Forty One Years of Classic Small-Block Chevy Success and Power!
When the Cadillac-derived Small-block Chevy engine first arrived in 1955, I’m certain that Ed Cole and his team of Chevrolet engineers never imagined that their efforts would have such a profound and long lasting impact on the automobile industry. The little 265-cubic-inch engine had just 162-horsepower. By 1970 the 350-cubic-inch LT-1 engine was packing 370 gross horsepower. Beginning in 1973 Gm started rating their engines in “net” figures making it look as if the legs had been cut out from under all of their motors. While it’s true that there were emissions restrictions and reduced compression, the “net” power ratings were in real-world terms, closer to reality. From ‘73 to ‘96 it was a long slow slog, but the last SBC to use the basic original design was the 330-horsepower LT4. So, what would be the ”gross” horsepower rating of a ‘96 LT4? That would be anyone’s guess, but somewhere close to or over 400-horsepower would be a good guess.
Since Spring ‘11 I have been asking the question in my Illustrated Corvette Series VETTE Magazine column, “What’s the best _____?” for each generation Corvette. ICS No. 174 takes a look at the 1996 LT4 Corvette and asks, is this “The Finished Classic SBC?” let’s get into the details. Talk about going out with a roar! Enjoy – Scott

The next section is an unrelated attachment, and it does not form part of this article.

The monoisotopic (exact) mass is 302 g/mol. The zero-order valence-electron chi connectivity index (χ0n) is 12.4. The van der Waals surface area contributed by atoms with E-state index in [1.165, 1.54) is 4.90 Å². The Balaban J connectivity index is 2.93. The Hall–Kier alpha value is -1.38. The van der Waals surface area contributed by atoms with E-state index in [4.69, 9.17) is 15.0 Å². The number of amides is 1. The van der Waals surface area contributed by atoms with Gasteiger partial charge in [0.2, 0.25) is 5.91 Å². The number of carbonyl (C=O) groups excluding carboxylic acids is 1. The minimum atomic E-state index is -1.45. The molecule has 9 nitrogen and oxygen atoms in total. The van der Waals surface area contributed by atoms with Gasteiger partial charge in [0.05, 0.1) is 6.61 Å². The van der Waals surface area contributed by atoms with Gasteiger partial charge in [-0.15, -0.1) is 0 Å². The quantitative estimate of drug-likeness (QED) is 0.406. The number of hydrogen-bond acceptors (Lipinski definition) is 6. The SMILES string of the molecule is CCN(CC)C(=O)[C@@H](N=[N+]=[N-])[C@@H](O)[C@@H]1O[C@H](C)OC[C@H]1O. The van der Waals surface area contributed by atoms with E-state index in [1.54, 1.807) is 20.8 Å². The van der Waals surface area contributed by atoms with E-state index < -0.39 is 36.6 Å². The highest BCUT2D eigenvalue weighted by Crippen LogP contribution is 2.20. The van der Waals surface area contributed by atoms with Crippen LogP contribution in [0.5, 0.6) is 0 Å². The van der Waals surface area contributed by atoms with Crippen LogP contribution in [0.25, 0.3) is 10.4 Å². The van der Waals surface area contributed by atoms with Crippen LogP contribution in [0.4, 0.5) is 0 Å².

Illustrated Corvette Series No. 174: 1996 LT4 Small-Block Chevy – “The Finished Classic SBC?”
The ‘97 C5 Corvette was introduced to the press in November ‘96 at Road Atlanta Raceway, in Georgia and went on sale at Chevrolet dealers on March 7, 1997. Not only was the body, interior, chassis, and suspension all-new, there was a totally new engine and transaxle. The splash the new C5 created, followed up with roadsters, Pace Cars, hardtops, race cars, and a Le Mans win in ‘01, was so huge that the highlights and achievements of the C4s quickly faded. While the jewel-like LT-5 that powered the exotic ZR-1 still stands as the high watermark of the C4 generation, there was a quieter high watermark that took place. Had the LT4 engine option arrived a few years before, there would have been another Chevy legend.
The C5 program was an on-and-off-and-on again project due to GM’s financial troubles in the early ‘90s. Initial sorties began in ‘88 with the intention of an all-new C5 a ‘93 model. Corvette chief engineer, Dave McLellan was given a budget of $250 million, but that number turned into a roller coaster ride with the C5 being pushed back year after year. GM’s miracle of the ‘90s was that there even was a C5 Corvette. All of this makes the LT4 even more amazing. Continue reading “1996 LT4 Small-Block Chevy – The Finished Classic SBC?”